Doctor Who has the unique distinction of having the lead character, every so often, switch actors. This is a nail biting time for fans because there’s so much that can go wrong and that has gone wrong in previous incarnations. It’s unlikely that the actor simply won’t be good; I trust the showrunner and the BBC that much. It’s more that the character changes subtly as well and there’s more than a little possibility that the new Doctor just won’t work as well as the old one.
When we met the 9th Doctor, we were introduced to him in the middle of a crisis. He was almost overshadowed by his companion, Rose Tyler (played by the talented Billie Piper), but very shortly, we got to see what he was made of. I was flipping channels one night, having resolved to not watch the reboot, when I came across one of my favorite episodes, Dalek. I watched five minutes of exchange between actor and genocidal robot prop and I was blown away.
When Tennant came on board, they set him up rather quickly, lampshading the question of what sort of Doctor he would be by having him ask the same thing. In moments, he was swinging a sword and simply being bad ass. This lead to a brilliant run that made it seem like no one could follow, and yet, they gave us Matt Smith and made it work. There’s a moment in his first episode where they overtly juxtapose him against the images of all the other Doctor’s regenerations as he stares down a giant alien eyeball and, unarmed and without a plan, comes off as the most dangerous man on the planet. That was a good moment and cemented the rise of the 11th doctor, but it wasn’t when we fell in love with him.
That was the amazing comedy piece between the Doctor and a child ending in a fish fingers and a big bowl of custard.
When they transitioned to the 12th Doctor, they chose an older, seasoned actor for the part, Peter Capaldi. He is magnificent as an actor, no doubt. They gave us his intro and it had much of the confusion and curious nature of the introductions of Tennant and Smith but even as the end of a very good first episode ended, I felt something was missing. I wanted my fish fingers and custard and I didn’t get it.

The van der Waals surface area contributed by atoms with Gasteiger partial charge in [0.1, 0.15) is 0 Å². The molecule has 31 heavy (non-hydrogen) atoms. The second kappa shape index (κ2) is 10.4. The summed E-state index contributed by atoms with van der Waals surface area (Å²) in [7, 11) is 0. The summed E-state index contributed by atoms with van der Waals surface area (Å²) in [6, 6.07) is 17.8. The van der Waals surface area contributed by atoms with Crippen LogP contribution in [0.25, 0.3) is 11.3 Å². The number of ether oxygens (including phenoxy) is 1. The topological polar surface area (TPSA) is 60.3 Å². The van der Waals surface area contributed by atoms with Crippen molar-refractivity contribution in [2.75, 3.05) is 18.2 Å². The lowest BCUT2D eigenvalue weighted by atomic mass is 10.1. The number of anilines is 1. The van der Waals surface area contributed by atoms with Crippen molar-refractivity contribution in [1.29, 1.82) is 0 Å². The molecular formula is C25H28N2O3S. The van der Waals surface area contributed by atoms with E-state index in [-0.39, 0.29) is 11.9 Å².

Sure, they gave him some good lines. They also made him distinct and interesting. They had a great moment where his younger self vouches for his older self. But there was something missing.
Several episodes in and I’m still waiting for my mismatched treat. I like the performance. I like the stories. The most recent, Listen, was amazing in terms of script and finally letting Capaldi speak clearly and slowly, which his where his diction seems to work best. But what I’m not getting is that brilliant contrast, that hint that beneath the dottering and the brashness, there’s something deeper and wiser, something infinitely dangerous yet comforting. I’m waiting for the ingredients that shouldn’t work together to coalesce and produce a flavor, a unique presence, that I’ve not experienced before, making me fall in love with the character again.
I have faith in Steven Moffat, the showrunner and still one of the best scriptwriters. I have faith in the actors and the crew of the show. I know that what I want is on the menu and I’ll find it if I am patient.
But I wish they’d hurry up. It seems like a long time since I’ve tasted what I’ve craved and waiting isn’t making it any better.